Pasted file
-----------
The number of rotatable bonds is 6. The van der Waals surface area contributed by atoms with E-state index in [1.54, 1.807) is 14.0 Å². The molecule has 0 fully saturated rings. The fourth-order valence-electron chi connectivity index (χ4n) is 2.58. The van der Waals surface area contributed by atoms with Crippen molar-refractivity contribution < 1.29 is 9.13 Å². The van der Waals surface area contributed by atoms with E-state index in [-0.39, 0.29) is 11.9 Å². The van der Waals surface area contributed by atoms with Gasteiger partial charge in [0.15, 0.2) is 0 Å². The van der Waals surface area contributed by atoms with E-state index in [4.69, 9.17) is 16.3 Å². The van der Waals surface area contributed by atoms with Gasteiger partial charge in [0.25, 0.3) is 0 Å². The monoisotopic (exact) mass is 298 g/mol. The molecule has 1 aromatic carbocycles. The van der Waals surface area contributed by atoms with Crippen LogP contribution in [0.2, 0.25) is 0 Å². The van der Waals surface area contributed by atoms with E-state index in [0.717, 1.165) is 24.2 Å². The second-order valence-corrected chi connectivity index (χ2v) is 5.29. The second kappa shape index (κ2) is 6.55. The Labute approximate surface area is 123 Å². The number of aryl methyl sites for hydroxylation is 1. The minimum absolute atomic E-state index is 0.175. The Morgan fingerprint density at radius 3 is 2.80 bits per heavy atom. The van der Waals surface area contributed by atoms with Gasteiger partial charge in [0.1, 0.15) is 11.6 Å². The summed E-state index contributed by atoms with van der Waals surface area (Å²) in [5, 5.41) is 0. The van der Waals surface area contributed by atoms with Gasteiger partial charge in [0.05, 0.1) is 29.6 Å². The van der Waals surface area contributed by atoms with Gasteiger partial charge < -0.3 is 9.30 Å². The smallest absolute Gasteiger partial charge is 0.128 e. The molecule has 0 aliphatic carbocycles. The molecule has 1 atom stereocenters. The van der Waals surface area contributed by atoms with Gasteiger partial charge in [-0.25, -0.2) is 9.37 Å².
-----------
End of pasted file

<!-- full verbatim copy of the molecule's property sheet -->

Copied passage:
The number of rotatable bonds is 6. The van der Waals surface area contributed by atoms with E-state index in [1.54, 1.807) is 14.0 Å². The molecule has 0 fully saturated rings. The fourth-order valence-electron chi connectivity index (χ4n) is 2.58. The van der Waals surface area contributed by atoms with Crippen molar-refractivity contribution < 1.29 is 9.13 Å². The van der Waals surface area contributed by atoms with E-state index in [-0.39, 0.29) is 11.9 Å². The van der Waals surface area contributed by atoms with Gasteiger partial charge in [0.15, 0.2) is 0 Å². The van der Waals surface area contributed by atoms with E-state index in [4.69, 9.17) is 16.3 Å². The van der Waals surface area contributed by atoms with Gasteiger partial charge in [0.25, 0.3) is 0 Å². The monoisotopic (exact) mass is 298 g/mol. The molecule has 1 aromatic carbocycles. The van der Waals surface area contributed by atoms with Crippen LogP contribution in [0.2, 0.25) is 0 Å². The van der Waals surface area contributed by atoms with E-state index in [0.717, 1.165) is 24.2 Å². The second-order valence-corrected chi connectivity index (χ2v) is 5.29. The second kappa shape index (κ2) is 6.55. The Labute approximate surface area is 123 Å². The number of aryl methyl sites for hydroxylation is 1. The minimum absolute atomic E-state index is 0.175. The Morgan fingerprint density at radius 3 is 2.80 bits per heavy atom. The van der Waals surface area contributed by atoms with Gasteiger partial charge in [0.1, 0.15) is 11.6 Å². The summed E-state index contributed by atoms with van der Waals surface area (Å²) in [5, 5.41) is 0. The van der Waals surface area contributed by atoms with Gasteiger partial charge in [0.05, 0.1) is 29.6 Å². The van der Waals surface area contributed by atoms with Gasteiger partial charge < -0.3 is 9.30 Å². The smallest absolute Gasteiger partial charge is 0.128 e. The molecule has 0 aliphatic carbocycles. The molecule has 1 atom stereocenters. The van der Waals surface area contributed by atoms with Gasteiger partial charge in [-0.25, -0.2) is 9.37 Å².